Chinese stocks tumble to multi-year lows in New York and Hong Kong amid party congress
Chinese stocks have hit multi-year lows in New York and Hong Kong amid growing concerns about China’s rising Covid cases and economic outlook.
The plunge comes at a time when members of China’s ruling Communist Party are meeting for the 20th Party Congress, a major leadership reshuffle that sets the tone for policy for the coming years.
In Hong Kong, the benchmark Hang Seng
(HSI) Index tumbled as much as 3% in Thursday’s morning trade. By early afternoon, it pared losses to 1.1%, on track to hit its lowest close since October 2011, according to Refinitiv.
The fall comes just a day after the city’s leader, Chief Executive John Lee, promised to invest billions of dollars to bring global talent and businesses back to Hong Kong.
The index was mainly dragged down by Chinese technology companies. Alibaba
(BABA)’s Hong Kong-listed shares fell nearly 3%. Tencent
(TCEHY) also lost 2.9%. Baidu
(BIDU) sank more than 7%.
The heavy decline followed a sharp sell-off in Chinese stocks listed on Wall Street overnight.
The Nasdaq Golden Dragon China Index slid 7.1% on Wednesday to close at its lowest level since July 2013. JD.com
(JD) lost 7.7%. Alibaba’s New York-traded stock dropped 6.6%.
US stocks closed lower on Wednesday, with the Dow Jones Industrial Average down 0.3%. The S&P 500 was down 0.6%, and the Nasdaq slid 0.9%.
Other Asian markets also fell on Thursday.
Japan’s nikkei 22
(N225)5 dropped 0.9%, while the Japanese yen hit a fresh 32-year low against the dollar.
South Korea’s Kospi fell 0.8%. Australia’s S&P/ASX 200 lost 1.1%. But China’s Shanghai Composite Index reversed earlier losses and edged up 0.3%.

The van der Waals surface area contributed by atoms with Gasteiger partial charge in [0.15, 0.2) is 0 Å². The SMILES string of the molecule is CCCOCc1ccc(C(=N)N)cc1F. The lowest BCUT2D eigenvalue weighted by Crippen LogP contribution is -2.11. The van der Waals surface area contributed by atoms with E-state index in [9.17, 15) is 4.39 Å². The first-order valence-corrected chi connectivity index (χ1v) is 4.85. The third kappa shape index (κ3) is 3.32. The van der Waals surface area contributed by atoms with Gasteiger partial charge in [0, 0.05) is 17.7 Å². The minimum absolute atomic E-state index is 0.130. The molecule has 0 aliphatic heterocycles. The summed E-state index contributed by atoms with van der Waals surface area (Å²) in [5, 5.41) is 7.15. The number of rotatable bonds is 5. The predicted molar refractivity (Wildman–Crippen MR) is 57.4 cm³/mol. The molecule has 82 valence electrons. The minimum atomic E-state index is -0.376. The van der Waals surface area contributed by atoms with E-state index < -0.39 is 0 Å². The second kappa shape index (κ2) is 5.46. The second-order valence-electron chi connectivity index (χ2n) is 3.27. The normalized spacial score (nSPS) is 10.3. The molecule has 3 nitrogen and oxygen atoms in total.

Analysts are concerned about China’s growth outlook after Xi Jinping’s opening speech at the 20th party congress.
The Chinese leader offered no signs of moving away from the country’s rigid zero-Covid policy or its tight regulatory stance on various businesses, both of which have hampered growth in the world’s second-largest economy.
Xi is expected to secure an unprecedented third term in power at the week-long congress.
“China’s National Party Congress failed to drive a positive catalyst, ” said Yeap Jun Rong, a market strategist for IG Group, on Thursday. He added that investors are also concerned that rising Covid cases in Beijing may lead to “aggressive restriction measures.”
China’s capital detected 41 Covid cases on Tuesday, the most in four months, according to the city’s health commission.
The country delayed the released of its third-quarter GDP data on Tuesday, which has stoked further worries.
“China’s decision to delay the release of key economic readings could suggest the data is so ugly that they don’t want it released during the party’s congress,” said Edward Moya, senior market analyst for the Americas at Oanda, in a research note on Wednesday.